Reviving Communities

I was fortunate to be among a small group of United Jewish Fund (UJF) campaign leaders who visited St. Petersburg, Russia and Vilnius, Lithuania to witness the work that is being done in both communities by the American Joint Distribution Committee (JDC) and the Jewish Agency for Israel (JAFI).

All who went on this mission returned enlightened with an awareness of what is being accomplished in each community on a day-to-day basis. Most importantly, we came away with a stronger commitment to participate in Jewish life here in Los Angeles and help in the efforts of the UJF campaign.

We got to see how vital UJF funded services are to people in desperate need. In my 26 years of professional work in the Jewish Federation movement, no mission had more of an impact on me than this one to St. Petersburg and Vilnius.

More than 30,000 Jews live in the St. Petersburg area and close to 35 percent are elderly. The greatest challenge faced by them is their ability to maintain some measure of economic security. Approximately 10,000 seniors are in need of hot meals, home care and other support. The high cost of medication remains a major problem.

We visited the Hesed Avraham, a multifunctional outreach program that provides care to the needy based on three principles: Jewish values, community orientation and volunteerism. We met with elderly people in their apartments and saw their difficult living conditions. They expressed appreciation for the food boxes that are delivered on a regular basis and noted that it would be impossible for them to live and sustain themselves without the help of the JDC’s programs.

There is no question that there are additional needs that are going unmet in St. Petersburg. There are insufficient funds available to feed, clothe and provide needed medication for all of the elderly Jews who require our services. Most are living on pensions of less than $20 per week. It is virtually impossible to meet their basic needs on such a meager income. Their only opportunity to live some semblance of a normal life is through the help provided by the JDC.

We also visited with members of the young and emerging Jewish community in St. Petersburg. We witnessed several Ulpan classes that were provided by the Jewish Agency and spoke with parents of children who are participants in the Selah and Chalon programs.

These programs provide assistance to young people who wish to study in Israel during their last two years of high school. The Jewish Agency provides a full annual scholarship of $8,000 per student to those who qualify. There is a significant waiting list of people who wish to participate.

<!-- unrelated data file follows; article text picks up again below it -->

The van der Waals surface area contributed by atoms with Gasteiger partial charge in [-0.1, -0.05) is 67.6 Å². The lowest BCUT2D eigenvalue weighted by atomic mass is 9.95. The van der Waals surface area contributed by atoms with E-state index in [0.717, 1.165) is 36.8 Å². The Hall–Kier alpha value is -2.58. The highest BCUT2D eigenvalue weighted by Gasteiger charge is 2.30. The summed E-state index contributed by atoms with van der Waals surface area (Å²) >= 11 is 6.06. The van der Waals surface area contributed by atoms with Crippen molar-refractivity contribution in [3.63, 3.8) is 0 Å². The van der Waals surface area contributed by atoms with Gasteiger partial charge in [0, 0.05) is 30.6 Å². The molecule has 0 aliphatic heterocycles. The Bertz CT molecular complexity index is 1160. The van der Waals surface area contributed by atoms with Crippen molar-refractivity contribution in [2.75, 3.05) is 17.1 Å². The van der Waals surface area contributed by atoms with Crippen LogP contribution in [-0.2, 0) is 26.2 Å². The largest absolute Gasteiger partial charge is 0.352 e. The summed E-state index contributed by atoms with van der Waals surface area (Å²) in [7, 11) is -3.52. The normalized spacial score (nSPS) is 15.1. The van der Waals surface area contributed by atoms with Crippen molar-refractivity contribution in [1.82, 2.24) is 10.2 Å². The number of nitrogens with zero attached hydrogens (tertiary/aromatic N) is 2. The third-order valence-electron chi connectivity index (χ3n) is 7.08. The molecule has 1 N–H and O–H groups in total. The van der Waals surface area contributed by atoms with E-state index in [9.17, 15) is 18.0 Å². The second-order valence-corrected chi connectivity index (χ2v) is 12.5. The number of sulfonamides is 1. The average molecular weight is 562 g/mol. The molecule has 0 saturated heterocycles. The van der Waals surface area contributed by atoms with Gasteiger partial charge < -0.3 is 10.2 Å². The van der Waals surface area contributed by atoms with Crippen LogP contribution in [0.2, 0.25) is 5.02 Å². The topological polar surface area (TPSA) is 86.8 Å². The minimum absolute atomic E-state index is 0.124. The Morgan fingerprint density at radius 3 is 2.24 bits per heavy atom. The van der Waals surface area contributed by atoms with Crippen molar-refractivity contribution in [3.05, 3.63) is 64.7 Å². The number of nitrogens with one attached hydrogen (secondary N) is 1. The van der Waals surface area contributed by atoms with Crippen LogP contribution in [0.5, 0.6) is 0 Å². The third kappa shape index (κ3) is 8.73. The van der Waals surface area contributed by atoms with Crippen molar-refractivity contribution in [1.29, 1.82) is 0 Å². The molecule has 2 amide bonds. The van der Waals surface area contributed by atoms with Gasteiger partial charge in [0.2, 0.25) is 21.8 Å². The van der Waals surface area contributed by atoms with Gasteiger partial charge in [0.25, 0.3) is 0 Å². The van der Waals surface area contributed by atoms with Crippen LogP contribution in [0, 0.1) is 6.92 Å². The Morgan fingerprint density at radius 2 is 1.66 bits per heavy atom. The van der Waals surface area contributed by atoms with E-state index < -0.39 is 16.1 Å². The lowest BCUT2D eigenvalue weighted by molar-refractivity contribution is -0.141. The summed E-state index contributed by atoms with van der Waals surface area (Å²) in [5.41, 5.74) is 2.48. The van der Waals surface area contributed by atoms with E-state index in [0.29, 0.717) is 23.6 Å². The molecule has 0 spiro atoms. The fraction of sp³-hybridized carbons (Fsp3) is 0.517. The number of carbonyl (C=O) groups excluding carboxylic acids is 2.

Our trip to Lithuania was nothing short of astounding. With the collapse of the Soviet Union, Lithuania regained its independence and the Jewish community came to life. Although these communities are small, they are vibrant and looking toward building a brighter future.

About 5,500 Jews live in Lithuania, the majority in Vilnius and the small communities in Kovno, Siaulai, Klaipeda and Ponevezys. The JDC provides a social service package, similar to that in St. Petersburg, for the elderly of Vilnius.

The enthusiasm of the young people involved in Jewish activities is unshakable. They want to participate in Jewish life, learn more about Jewish culture and raise Jewish families. We visited the Shalom Alaichem School, the Jewish Community Center and several Jewish youth clubs.

We visited the remaining synagogue in Vilnius, and traveled to Kovno, where we met with 40 elderly members of the community, all of whom receive both food and other assistance from JDC.

Despite the tough economic and social situation, a miraculous renaissance of Jewish life is taking place. In less than 10 years, Jewish programs and institutions have developed to address various aspects of Jewish life. These include a Jewish school, welfare services, children’s clubs, cultural activities, student unions and art festivals. This is truly remarkable given the history of this community.

We are doing miraculous lifesaving work around the world. We should all be very proud of how our United Jewish Fund dollars are invested. Those dollars are making a difference for the needy and for those seeking new opportunities for Jewish expression.

Bill Bernstein is associate executive vice president of the Jewish Federation. He was accompanied on his trip by his wife Brooke, Renee Katz, Dodi Gold, Alan Shuman, Stan and Marilyn Ross and Valerie Salkin.